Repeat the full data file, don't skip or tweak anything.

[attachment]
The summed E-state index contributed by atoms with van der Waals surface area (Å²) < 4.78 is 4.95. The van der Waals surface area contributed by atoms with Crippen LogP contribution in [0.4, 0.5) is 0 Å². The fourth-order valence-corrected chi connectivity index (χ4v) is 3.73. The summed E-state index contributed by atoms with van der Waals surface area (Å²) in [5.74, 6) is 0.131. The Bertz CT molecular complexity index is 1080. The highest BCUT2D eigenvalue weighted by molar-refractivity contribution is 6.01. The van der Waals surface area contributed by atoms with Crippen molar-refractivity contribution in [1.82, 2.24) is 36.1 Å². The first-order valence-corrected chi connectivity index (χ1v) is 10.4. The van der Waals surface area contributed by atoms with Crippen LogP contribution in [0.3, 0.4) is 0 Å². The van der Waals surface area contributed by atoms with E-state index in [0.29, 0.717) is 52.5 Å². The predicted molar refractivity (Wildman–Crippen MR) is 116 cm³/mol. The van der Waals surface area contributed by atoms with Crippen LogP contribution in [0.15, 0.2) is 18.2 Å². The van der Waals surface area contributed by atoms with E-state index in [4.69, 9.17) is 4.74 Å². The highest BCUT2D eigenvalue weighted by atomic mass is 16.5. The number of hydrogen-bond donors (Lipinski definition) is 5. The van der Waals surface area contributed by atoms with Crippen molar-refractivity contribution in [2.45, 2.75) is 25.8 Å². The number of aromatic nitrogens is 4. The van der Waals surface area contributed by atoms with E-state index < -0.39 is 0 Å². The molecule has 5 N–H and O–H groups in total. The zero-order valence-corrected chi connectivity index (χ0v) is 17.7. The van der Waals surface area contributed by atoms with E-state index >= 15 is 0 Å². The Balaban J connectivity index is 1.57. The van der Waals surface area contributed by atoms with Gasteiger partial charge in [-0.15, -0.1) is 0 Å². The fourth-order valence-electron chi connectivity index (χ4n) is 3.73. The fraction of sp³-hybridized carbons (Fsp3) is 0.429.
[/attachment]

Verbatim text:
The summed E-state index contributed by atoms with van der Waals surface area (Å²) < 4.78 is 4.95. The van der Waals surface area contributed by atoms with Crippen LogP contribution in [0.4, 0.5) is 0 Å². The fourth-order valence-corrected chi connectivity index (χ4v) is 3.73. The summed E-state index contributed by atoms with van der Waals surface area (Å²) in [5.74, 6) is 0.131. The Bertz CT molecular complexity index is 1080. The highest BCUT2D eigenvalue weighted by molar-refractivity contribution is 6.01. The van der Waals surface area contributed by atoms with Crippen molar-refractivity contribution in [1.82, 2.24) is 36.1 Å². The first-order valence-corrected chi connectivity index (χ1v) is 10.4. The van der Waals surface area contributed by atoms with Crippen LogP contribution in [0.3, 0.4) is 0 Å². The van der Waals surface area contributed by atoms with E-state index in [0.29, 0.717) is 52.5 Å². The predicted molar refractivity (Wildman–Crippen MR) is 116 cm³/mol. The van der Waals surface area contributed by atoms with Crippen LogP contribution in [0.15, 0.2) is 18.2 Å². The van der Waals surface area contributed by atoms with E-state index in [4.69, 9.17) is 4.74 Å². The highest BCUT2D eigenvalue weighted by atomic mass is 16.5. The number of hydrogen-bond donors (Lipinski definition) is 5. The van der Waals surface area contributed by atoms with Crippen molar-refractivity contribution in [2.45, 2.75) is 25.8 Å². The number of aromatic nitrogens is 4. The van der Waals surface area contributed by atoms with E-state index < -0.39 is 0 Å². The molecule has 5 N–H and O–H groups in total. The zero-order valence-corrected chi connectivity index (χ0v) is 17.7. The van der Waals surface area contributed by atoms with E-state index >= 15 is 0 Å². The Balaban J connectivity index is 1.57. The van der Waals surface area contributed by atoms with Gasteiger partial charge in [-0.15, -0.1) is 0 Å². The fourth-order valence-electron chi connectivity index (χ4n) is 3.73. The fraction of sp³-hybridized carbons (Fsp3) is 0.429.